Does Working in Fashion Undermine your Intelligence?

Fashion jean brain

As someone who is applying to university this year there is one question i always fear being asked.’What do you want to study’. To some people this might seem like a weird fear but when everyone around you wants to be doctors, lawyers and engineers i find it really hard to talk about what i want to do. Once you tell someone you want to study fashion you wait for the superior look to cross their face. Surely studying fashion is a dream of 6 year old girls not a realistic career choice?  The misconceptions then seep in. If i like fashion i am only able of discussing clothing as that is all my measly brain can handle. 

Of course, like any stereotype it comes from somewhere. Men and women of the upper class wore extremely elaborate and decorative clothing up until the nineteenth century.  Men were also  as interested in their appearance as women, in some cases even more so. Certain aristocratic men would actually travel around from place to place with other men in order to show off their beautiful and decorative clothes. However when the nineteenth century arrived gender roles became extremely strict. Men began to wear dark suits, which were simplistic compared to the flamboyant clothing from previous times. It was then decided that men were intelligent and serious beings whilst women were superficial. From then the world of fashion was confined to women and since has remained pretty unchanged. Presenting women interested in fashion as shallow.  

So does studying fashion mean you can’t be smart?

No, of course not. There are plenty of extremely intelligent people who work within fashion who engage with ideas, have amazing degrees and enjoy reading criticism for fun. The way in which we present ourselves to the world is extremely important and all the semiotics of dress and identity are extremely complex. 

Fashion alone is a way to engage with various cultures. It is an industry that contributes £26 billion to the UK economy and in 2013 was actually worth more than the GDP (gross domestic product) of the UK and twice of Canada’s. It is an industry that interacts with issues of race, gender, sex, consumerism. As well as presenting a labyrinth of questions about ethical, moral and environmental issues.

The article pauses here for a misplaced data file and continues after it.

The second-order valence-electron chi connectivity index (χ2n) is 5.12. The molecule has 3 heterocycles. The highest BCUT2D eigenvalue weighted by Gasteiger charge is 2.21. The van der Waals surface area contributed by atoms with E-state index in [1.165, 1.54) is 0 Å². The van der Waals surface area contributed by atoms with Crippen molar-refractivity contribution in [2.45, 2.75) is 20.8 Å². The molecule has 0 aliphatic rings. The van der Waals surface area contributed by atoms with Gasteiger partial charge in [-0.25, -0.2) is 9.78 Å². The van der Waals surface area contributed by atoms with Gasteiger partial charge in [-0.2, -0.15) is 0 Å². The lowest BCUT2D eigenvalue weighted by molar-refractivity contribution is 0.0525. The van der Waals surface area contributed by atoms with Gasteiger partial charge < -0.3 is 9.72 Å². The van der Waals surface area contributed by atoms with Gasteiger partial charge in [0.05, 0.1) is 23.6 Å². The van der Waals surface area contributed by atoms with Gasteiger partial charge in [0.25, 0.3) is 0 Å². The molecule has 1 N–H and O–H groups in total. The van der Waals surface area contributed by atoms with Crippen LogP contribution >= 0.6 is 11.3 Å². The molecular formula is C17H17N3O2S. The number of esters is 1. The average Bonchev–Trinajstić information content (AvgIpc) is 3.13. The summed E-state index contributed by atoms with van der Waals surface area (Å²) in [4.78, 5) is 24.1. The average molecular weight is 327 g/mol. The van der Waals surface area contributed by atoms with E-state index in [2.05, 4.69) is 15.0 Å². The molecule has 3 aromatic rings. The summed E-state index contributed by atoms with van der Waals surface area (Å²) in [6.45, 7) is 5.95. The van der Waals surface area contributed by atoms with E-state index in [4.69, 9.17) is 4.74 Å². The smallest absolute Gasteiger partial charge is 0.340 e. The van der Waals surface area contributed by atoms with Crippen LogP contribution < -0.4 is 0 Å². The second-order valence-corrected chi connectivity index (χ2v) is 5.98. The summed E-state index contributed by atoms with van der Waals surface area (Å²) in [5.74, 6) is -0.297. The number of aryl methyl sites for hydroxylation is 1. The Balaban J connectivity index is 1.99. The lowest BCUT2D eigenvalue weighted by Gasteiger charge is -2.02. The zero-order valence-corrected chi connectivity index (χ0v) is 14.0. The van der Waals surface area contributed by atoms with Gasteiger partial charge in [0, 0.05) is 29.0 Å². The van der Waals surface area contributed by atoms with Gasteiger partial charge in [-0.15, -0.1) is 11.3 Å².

The fashion industry is no different to any other. An understanding of your market well and what’s missing from it is key. You need to know your numbers and have a plan but most importantly you need to be able to sell, whether that’s yourself, a brand or a product. The industry is tough, competitive and hard to get into. At the end of the day it’s a business. 

 

So what does it really mean to work in fashion?

So really to work in fashion it takes serious hard work and determination. The chances are you’ll have to intern for free and be extremely self sufficient. You can’t just be creative and know what looks ‘pretty’ but also have an awareness of culture, history and the extensive list of influences on fashion. The industry can be cruel and you are bound to have your work criticised but you can’t be sensitive and let that stop you. And importantly you need to be a people person. You have to have the skills to network and communicate. And not only do all this but to show a passion and excitement whilst you’re at it.

Of course i am in no way undermining the importance or intelligence of any other job or industry. Simply proving that it takes more than knowing how to put an outfit together to work in this industry. What do you think? Have you had any bad experiences with telling people what you want to do? Let me know in the comments below 🙂 xx

 

 

 

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